o Make revenues from subscriptions
o There is no advertising!
o Gives certain kinds of programs (risqué, drugs, violence…)
• Not about making an advertiser happy! More freedom

Headend
A cable TV system’s computerized nerve center, where TV signals from local broadcast stations and satellites are received, processed, and distributed to area homes
Herbert Gans
In his “Deciding What’s News…” 1979 – He describes the enduring values of journalism:

Ethnocentrism, Responsible Capitalism, Small Town Pastoralism, and Individualism

Herd Journalism
If we don’t get it first, we get it VERY QUICKLY (compared to everyone else)
Hollywood Studio System
• 1910s-1940s (Golden Age of Hollywood)
• Vertical Integration – When you own each step of some process you’re involved in
o Owning PRODUCTION, DISTRIBUTION and EXHIBITION (all parts of the film process)
• Production – the studio to make the film
• Distribution – the person that distributes the films and advertises
• Exhibition – the theaters
• Contributed to the Golden Age because STUDIOS HAD A LOT OF POWER because they OWNED THEIR OWN THEATERS
• Ultimately the theater is your employee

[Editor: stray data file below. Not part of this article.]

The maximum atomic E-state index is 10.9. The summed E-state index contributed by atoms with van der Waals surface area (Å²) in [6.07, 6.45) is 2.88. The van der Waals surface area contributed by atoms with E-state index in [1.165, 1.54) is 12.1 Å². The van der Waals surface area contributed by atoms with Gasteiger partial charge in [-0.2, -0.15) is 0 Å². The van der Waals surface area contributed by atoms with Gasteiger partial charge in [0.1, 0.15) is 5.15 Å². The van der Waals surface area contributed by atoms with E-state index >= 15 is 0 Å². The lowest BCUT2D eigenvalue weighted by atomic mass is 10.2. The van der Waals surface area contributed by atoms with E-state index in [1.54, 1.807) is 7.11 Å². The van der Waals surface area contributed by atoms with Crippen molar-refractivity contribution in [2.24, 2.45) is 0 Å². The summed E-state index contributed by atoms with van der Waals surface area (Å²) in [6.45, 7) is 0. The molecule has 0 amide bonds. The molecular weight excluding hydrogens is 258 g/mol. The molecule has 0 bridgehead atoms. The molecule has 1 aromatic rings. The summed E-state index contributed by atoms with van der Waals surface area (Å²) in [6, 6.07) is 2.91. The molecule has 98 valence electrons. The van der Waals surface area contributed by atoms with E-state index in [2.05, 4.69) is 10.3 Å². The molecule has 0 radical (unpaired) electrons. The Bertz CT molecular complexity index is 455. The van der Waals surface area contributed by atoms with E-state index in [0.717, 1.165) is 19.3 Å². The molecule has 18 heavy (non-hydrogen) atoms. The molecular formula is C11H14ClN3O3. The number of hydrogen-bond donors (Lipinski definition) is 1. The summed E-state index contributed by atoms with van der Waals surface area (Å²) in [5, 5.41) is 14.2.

• They could make crappy movies and good movies
o Make the theaters take them!
• Genres, Stars, Authors
o Establishment of a series of these.
o Just like radio established genres for television, film genres were formulated in the silent age (westerns, love stories, comedies, dramas)
o Star systems – famous actors that people start to look for

• Feature Length Film
o Industry had to figure out how to show multiple films
o 1910s
o Birth of a Nation (1915) by D.W. Griffith
• One of the first feature length films
• Has a memorable hero – the KKK (clansman)
• MONTAGE – takes it even futher – how can we use it to establish emotion and contribute to the story in various ways
• CONTINUITY EDITING – when you change scenes and change back – you can’t tell!
• Most of the people were white people in black face (extras could have been African American)
• Concentration
o Talked about this with magazines and radio
o Main film studios at the time: Paramount, Warner Brothers, 20th Century Fox, MGM, RKO Keiths – THESE WERE VERTICALLY INTEGRATED!

• Movie Places
o Now especially with feature length films, people start to think going to the movies could be an important cultural experience (FANCY)

• The Talkies
o Sound movies – until now there weren’t REALLY any SILENT film (usually someone playing the piano – score would come with the movie)
• If you went to a really nice theater, there might have been an orchestra